Yesterday Yahoo announced the appointment of Google’s Marissa Mayer to the post of CEO. She will be Yahoo’s fifth CEO in the last 12 months. Most folks are saying that Yahoo may have finally got it right this time. Here is a question most people aren’t asking: “Why did Marissa Mayer leave Google?”
Category Archives: Thoughts on Leadership
At varying points in time, all leaders are required to inspire, motivate, and challenge employees, colleagues, customers and stakeholders. At other times, leaders need to monitor performance, hold people accountable for results, and negotiate areas of conflict.
In all of these situations, leaders rely on feedback from other people to gauge their effectiveness. In particular, leaders need employee feedback. Without it they have little hope of inspiring or motivating.
Imagine, for example, you are speaking to a room of 200 people on a topic they should all be highly engaged in. Continue reading
It’s fascinating how many assumptions there are about leadership.
Consider the image of the leader as dictatorial hero—the executive, general, or visionary who grabs the wheel and saves the day. The central assumption in this narrative is that a strong leader takes over a group and willfully exerts power over its members.
That idea of leadership is pure fiction. The only way for a leader to hold power over group members is for those members to give her power.
Sure, you can point to dictators who rocket to power and terrorize a citizenry into toeing the party line. But without exception, there comes a point when enough people are fed up and they change the power dynamic and choose a new leader. Continue reading
Ten years ago today I woke up at 6:15 a.m. and did something I never do in the morning. For some unknown reason, I turned on the television. Needless to say, what I saw was far more horrible than a typical morning of T.V. news. Like most folks, I spent the next hour or so watching our world change forever in New York, Washington D.C., and Pennsylvania. After the planes seemed to stop crashing into buildings, I called a few clients to remind them that they needed to be at work to support their people. And they needed to come to work the next day, and the next. Continue reading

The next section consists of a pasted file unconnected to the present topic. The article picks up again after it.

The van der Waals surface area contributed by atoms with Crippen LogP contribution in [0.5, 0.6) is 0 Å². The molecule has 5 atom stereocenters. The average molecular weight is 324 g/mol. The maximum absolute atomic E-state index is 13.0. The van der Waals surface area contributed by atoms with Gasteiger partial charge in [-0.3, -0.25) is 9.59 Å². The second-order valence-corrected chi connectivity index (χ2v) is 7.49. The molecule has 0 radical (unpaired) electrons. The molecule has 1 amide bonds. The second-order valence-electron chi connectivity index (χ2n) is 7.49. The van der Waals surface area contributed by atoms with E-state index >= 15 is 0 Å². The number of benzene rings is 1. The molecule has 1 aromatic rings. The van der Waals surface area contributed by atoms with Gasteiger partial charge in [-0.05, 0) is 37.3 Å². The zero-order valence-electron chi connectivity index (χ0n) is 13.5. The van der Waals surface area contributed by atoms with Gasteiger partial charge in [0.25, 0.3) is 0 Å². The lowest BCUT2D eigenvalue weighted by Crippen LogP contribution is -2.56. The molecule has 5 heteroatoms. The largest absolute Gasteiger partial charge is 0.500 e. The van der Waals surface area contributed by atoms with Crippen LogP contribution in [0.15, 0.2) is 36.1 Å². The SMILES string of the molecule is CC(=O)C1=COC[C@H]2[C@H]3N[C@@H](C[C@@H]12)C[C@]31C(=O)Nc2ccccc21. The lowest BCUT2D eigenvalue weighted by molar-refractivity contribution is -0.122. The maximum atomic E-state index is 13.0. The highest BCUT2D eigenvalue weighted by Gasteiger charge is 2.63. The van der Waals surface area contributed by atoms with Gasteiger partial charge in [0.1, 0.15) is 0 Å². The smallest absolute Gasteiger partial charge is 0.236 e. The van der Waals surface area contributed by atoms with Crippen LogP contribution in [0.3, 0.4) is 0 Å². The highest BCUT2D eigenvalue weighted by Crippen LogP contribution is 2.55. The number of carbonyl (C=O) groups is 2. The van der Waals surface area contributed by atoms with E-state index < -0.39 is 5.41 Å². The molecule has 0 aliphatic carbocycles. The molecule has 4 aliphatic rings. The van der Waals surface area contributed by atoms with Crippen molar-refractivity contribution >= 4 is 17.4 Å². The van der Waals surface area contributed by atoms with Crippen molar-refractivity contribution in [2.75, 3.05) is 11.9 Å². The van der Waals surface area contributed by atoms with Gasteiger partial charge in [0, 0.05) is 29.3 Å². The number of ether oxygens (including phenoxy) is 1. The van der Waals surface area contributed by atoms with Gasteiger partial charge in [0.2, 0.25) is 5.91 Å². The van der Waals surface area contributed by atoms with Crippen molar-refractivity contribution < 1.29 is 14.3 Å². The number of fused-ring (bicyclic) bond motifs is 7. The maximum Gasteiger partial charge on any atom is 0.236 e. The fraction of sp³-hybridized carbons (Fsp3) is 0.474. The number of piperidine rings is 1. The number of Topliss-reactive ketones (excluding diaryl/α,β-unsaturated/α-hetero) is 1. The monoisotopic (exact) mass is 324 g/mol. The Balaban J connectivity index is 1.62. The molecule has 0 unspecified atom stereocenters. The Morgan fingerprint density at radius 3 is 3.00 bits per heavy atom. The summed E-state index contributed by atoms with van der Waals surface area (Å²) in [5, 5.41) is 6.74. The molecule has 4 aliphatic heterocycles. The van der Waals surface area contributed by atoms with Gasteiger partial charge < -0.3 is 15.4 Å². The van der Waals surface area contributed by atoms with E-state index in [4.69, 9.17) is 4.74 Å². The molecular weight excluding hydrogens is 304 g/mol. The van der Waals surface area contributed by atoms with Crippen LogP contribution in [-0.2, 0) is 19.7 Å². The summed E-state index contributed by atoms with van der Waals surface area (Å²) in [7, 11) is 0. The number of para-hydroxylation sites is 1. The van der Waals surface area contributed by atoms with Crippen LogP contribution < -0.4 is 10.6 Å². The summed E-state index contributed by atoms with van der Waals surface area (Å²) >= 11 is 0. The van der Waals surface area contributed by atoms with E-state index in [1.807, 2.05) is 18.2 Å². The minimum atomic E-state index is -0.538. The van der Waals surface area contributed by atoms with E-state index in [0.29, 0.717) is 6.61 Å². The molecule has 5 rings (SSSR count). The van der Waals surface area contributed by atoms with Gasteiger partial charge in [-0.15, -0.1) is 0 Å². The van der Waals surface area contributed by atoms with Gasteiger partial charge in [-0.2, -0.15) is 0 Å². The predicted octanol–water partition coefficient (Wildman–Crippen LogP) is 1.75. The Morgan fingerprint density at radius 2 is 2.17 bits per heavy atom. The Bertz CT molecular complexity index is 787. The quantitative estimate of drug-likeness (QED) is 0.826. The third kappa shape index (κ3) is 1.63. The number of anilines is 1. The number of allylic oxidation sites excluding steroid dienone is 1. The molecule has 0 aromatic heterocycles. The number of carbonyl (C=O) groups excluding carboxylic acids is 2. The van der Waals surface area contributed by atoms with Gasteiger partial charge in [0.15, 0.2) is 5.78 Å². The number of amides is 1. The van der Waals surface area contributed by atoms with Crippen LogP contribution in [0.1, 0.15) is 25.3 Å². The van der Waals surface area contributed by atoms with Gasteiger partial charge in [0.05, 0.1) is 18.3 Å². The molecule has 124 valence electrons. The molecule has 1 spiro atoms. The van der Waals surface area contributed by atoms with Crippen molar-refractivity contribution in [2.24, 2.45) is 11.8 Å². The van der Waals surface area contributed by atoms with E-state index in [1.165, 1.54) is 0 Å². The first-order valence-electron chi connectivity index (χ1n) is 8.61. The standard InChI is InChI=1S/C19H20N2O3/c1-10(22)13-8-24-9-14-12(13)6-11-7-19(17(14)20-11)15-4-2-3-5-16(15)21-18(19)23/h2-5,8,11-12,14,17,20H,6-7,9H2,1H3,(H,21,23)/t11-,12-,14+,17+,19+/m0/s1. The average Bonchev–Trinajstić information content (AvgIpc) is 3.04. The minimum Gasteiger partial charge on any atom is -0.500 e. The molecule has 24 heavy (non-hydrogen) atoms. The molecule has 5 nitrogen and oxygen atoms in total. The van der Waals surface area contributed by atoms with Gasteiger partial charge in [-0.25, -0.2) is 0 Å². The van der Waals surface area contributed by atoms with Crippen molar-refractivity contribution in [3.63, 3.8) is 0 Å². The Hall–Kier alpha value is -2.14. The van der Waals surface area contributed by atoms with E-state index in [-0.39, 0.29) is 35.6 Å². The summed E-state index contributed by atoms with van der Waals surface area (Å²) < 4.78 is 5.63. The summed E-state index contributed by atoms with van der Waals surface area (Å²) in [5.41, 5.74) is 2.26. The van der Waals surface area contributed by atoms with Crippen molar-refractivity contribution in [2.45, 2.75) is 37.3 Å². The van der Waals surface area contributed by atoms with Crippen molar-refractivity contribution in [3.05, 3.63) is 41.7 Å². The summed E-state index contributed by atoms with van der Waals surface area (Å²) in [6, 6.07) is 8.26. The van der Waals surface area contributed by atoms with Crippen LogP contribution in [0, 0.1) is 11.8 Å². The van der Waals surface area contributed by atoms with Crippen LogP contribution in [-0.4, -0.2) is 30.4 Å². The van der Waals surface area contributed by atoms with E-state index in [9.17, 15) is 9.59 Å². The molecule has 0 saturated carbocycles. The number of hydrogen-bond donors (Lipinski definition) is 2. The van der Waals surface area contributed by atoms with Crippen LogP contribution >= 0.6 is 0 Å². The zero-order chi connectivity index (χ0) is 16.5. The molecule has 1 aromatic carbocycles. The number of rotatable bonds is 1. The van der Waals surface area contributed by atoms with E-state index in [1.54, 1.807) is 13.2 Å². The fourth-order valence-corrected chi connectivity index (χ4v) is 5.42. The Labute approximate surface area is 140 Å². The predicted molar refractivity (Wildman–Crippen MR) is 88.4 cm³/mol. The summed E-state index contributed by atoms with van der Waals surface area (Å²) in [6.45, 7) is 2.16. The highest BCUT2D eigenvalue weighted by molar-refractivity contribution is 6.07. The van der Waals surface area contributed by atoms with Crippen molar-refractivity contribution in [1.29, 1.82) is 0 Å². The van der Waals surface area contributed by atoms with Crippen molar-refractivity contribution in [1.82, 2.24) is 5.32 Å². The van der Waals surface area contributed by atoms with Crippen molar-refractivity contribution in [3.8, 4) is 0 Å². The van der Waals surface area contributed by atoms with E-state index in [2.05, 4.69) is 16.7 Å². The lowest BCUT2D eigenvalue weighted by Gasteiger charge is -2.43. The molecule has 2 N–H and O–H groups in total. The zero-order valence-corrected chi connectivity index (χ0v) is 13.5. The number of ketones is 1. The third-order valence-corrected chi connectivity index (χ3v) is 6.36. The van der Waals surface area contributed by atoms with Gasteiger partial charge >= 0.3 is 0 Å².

The Tour de France has just finished, and bicycle enthusiasts all across the US are pumped up. Since the race started on July 2nd we have been doing early morning rides everyday with visions of the yellow jersey motivating us up hills (the Tour coverage starts at 5am PDT most days).
For the uninitiated, bicycle races are structured around three specialist skills: climbing, sprinting, and overall speed. Each category has a winner based on who climbs over the most number of peaks first (climbing specialty), who crosses the finish line first the most (sprinters) and who has the lowest overall time after three weeks of hell on two wheels (overall). The structure of the race means that each rider focuses on one strength to the exclusion of the others (a single rider almost can’t win more than one of the competitions). So, for bicyclists it is essential to know what your strength is: can you climb faster than most, sprint faster, or are you just able to endure more pain than anyone else? For a bicyclist, knowing your strengths is essential to winning.